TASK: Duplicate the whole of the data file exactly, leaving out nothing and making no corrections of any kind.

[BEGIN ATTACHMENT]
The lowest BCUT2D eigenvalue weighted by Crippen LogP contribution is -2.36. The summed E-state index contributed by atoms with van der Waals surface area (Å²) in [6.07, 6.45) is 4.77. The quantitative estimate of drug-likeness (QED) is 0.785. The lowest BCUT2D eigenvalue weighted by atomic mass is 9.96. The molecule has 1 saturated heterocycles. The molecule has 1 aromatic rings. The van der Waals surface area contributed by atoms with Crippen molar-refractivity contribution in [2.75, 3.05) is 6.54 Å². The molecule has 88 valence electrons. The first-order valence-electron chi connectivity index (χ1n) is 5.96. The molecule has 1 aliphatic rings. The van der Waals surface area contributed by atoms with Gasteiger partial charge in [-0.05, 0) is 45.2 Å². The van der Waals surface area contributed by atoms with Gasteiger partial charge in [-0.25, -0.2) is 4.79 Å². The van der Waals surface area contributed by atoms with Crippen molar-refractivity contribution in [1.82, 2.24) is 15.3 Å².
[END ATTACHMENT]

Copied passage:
The lowest BCUT2D eigenvalue weighted by Crippen LogP contribution is -2.36. The summed E-state index contributed by atoms with van der Waals surface area (Å²) in [6.07, 6.45) is 4.77. The quantitative estimate of drug-likeness (QED) is 0.785. The lowest BCUT2D eigenvalue weighted by atomic mass is 9.96. The molecule has 1 saturated heterocycles. The molecule has 1 aromatic rings. The van der Waals surface area contributed by atoms with Crippen molar-refractivity contribution in [2.75, 3.05) is 6.54 Å². The molecule has 88 valence electrons. The first-order valence-electron chi connectivity index (χ1n) is 5.96. The molecule has 1 aliphatic rings. The van der Waals surface area contributed by atoms with Gasteiger partial charge in [-0.05, 0) is 45.2 Å². The van der Waals surface area contributed by atoms with Gasteiger partial charge in [-0.25, -0.2) is 4.79 Å². The van der Waals surface area contributed by atoms with Crippen molar-refractivity contribution in [1.82, 2.24) is 15.3 Å².